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Urdu-Hindi Controversy (1867)

The Urdu language was born in India. India was considered to be a golden sparrow in terms of its fertile land and man power. That’s why lots of invaders came to occupy it for different purposes. It so happened that when these different people from different regions of the world came to India they brought with them, among other things, their language as well. People like Arabs, Persians and Turks etc. when mingled with the native people they exchanged many words of their languages and thus with this mingling, a new language emerged which was termed Urdu, meaning the “language of the troops.” Since it was formed by the invaders of the Muslim world and emerged during the rule of the Mughals in India, it was termed as the language of the Muslims and that is why initially it was called Musalmani.


But there were not only Muslims that spoke or used Urdu but all the communities in India joined hands for the promulgation and development of that new language. It was not only used as an everyday language but a large number of literary works appeared in Urdu in all the regions of the sub-continent primarily Deccan, Lucknow, Maisur, Delhi etc. Thus, almost the whole of India contributed to the flourishing of Urdu. Due to these combined efforts when in 1837, Persian was replaced by Urdu as the court and state language, no one objected to that.


With the fall of the Mughal Empire, Hindus, however, started looking at Urdu as the language of the invaders. The British on the other hand, in their disregard for Muslims adopted the same attitude. Thus both intentionally started their efforts in order to get rid of the language of the Muslims. In this regard names of Raja Ram Mohan Roy, Raja Shiv Parshad, Lakshman Singh, Haresh Chandra and Binkam Chatterji etc. among many others are well known. The first effort was made at the start of the nineteenth century when a new language was formed with the name Hindi in which words of pure Arabic, Persian and Turkish were removed and replaced by Sanskrit words. In that regard in 1809 a Hindu wrote a novel in that very Hindi with the title “Prem Sagar” but since it was not a full fledged effort, soon that language went into oblivion. However, after the War of Independence 1857 when the British Crown’s wrath fell upon the Muslims, the Hindus considered it to be a ripe moment to get rid of Urdu and replace it with their own language – Hindi.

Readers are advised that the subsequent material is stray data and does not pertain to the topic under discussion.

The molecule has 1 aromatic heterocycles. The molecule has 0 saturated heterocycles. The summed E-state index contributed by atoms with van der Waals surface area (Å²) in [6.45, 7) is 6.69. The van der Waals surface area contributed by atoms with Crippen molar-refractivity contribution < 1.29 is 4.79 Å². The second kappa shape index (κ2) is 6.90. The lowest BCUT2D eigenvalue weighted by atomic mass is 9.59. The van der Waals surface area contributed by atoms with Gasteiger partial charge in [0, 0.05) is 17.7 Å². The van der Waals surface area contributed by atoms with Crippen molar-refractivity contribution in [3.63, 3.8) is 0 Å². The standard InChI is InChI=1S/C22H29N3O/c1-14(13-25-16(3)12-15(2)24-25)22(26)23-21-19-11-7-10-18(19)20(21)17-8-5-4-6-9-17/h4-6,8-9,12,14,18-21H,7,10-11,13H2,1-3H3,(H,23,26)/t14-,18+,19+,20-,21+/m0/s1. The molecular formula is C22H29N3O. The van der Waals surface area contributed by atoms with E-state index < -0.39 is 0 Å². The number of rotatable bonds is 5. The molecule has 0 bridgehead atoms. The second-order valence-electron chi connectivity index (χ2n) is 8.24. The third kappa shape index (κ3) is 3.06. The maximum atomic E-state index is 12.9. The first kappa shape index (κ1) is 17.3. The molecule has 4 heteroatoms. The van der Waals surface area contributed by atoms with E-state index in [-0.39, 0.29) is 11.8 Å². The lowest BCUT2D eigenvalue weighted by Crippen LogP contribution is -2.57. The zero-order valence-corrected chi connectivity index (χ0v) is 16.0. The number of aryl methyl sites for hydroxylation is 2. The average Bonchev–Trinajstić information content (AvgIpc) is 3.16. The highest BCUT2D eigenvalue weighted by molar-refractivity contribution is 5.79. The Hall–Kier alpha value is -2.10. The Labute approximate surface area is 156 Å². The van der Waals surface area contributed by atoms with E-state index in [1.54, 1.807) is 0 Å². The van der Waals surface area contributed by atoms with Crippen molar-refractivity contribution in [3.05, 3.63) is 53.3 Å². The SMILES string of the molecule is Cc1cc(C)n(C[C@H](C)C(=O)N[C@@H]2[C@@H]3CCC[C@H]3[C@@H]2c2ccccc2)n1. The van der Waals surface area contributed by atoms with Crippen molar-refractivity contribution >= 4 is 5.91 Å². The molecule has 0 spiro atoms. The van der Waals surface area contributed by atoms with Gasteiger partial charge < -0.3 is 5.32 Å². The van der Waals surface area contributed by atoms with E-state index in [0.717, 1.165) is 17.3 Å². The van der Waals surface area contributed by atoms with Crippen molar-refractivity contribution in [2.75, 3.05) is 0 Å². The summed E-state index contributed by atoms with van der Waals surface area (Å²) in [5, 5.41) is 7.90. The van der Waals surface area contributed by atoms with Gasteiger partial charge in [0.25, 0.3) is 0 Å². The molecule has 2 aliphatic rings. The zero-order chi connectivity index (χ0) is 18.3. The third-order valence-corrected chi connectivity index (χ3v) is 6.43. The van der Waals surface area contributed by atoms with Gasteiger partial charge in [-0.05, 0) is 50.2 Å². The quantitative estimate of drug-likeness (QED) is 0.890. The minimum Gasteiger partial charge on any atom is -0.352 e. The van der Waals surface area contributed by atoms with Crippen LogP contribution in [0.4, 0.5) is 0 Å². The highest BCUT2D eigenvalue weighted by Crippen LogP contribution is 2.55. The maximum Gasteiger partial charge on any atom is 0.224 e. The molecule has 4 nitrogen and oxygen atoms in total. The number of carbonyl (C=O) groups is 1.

The combined organized effort started in the second half of the nineteenth century. In 1867 the Hindus of Banaras presented a request to their government regarding the replacement of Urdu with Hindi and its Persian script with that of Devnagri script. Sir Syed Ahmed Khan at that demand remarked that when even the language of a nation is not safe at the hands of other nations in a region, it would be unwise to continue living with them. So Sir Syed, who was in fact a great advocate of Hindu-Muslim unity prior to that incident, started focusing on the cause of Muslims alone. His Scientific Society Gazette presented articles on the importance of Urdu. Similarly, some Muslim newspapers like Noor-ul-Absar and Banaras Gazette also took the responsibility to safeguard their language.